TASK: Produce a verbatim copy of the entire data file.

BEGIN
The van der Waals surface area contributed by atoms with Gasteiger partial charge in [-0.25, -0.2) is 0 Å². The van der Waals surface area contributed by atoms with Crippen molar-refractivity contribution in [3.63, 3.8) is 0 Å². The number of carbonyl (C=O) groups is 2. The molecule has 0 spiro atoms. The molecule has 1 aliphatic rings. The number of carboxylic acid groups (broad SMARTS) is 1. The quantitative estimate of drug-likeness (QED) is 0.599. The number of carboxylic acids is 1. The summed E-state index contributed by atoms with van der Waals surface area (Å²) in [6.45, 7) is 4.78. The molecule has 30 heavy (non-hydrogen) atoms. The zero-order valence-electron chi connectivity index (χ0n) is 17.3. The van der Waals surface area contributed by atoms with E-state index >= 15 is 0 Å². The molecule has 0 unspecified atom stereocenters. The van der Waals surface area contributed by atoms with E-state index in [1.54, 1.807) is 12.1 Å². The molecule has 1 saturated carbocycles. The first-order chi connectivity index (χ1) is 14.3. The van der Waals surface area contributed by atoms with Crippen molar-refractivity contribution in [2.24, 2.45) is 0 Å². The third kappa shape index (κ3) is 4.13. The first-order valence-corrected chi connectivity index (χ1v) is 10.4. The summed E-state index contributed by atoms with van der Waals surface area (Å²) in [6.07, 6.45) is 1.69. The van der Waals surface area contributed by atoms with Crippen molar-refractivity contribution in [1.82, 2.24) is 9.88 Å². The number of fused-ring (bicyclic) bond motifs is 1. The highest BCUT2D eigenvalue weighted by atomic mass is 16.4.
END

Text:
The van der Waals surface area contributed by atoms with Gasteiger partial charge in [-0.25, -0.2) is 0 Å². The van der Waals surface area contributed by atoms with Crippen molar-refractivity contribution in [3.63, 3.8) is 0 Å². The number of carbonyl (C=O) groups is 2. The molecule has 0 spiro atoms. The molecule has 1 aliphatic rings. The number of carboxylic acid groups (broad SMARTS) is 1. The quantitative estimate of drug-likeness (QED) is 0.599. The number of carboxylic acids is 1. The summed E-state index contributed by atoms with van der Waals surface area (Å²) in [6.45, 7) is 4.78. The molecule has 30 heavy (non-hydrogen) atoms. The zero-order valence-electron chi connectivity index (χ0n) is 17.3. The van der Waals surface area contributed by atoms with E-state index >= 15 is 0 Å². The molecule has 0 unspecified atom stereocenters. The van der Waals surface area contributed by atoms with E-state index in [1.54, 1.807) is 12.1 Å². The molecule has 1 saturated carbocycles. The first-order chi connectivity index (χ1) is 14.3. The van der Waals surface area contributed by atoms with Crippen molar-refractivity contribution in [2.24, 2.45) is 0 Å². The third kappa shape index (κ3) is 4.13. The first-order valence-corrected chi connectivity index (χ1v) is 10.4. The summed E-state index contributed by atoms with van der Waals surface area (Å²) in [6.07, 6.45) is 1.69. The van der Waals surface area contributed by atoms with Crippen molar-refractivity contribution in [1.82, 2.24) is 9.88 Å². The number of fused-ring (bicyclic) bond motifs is 1. The highest BCUT2D eigenvalue weighted by atomic mass is 16.4.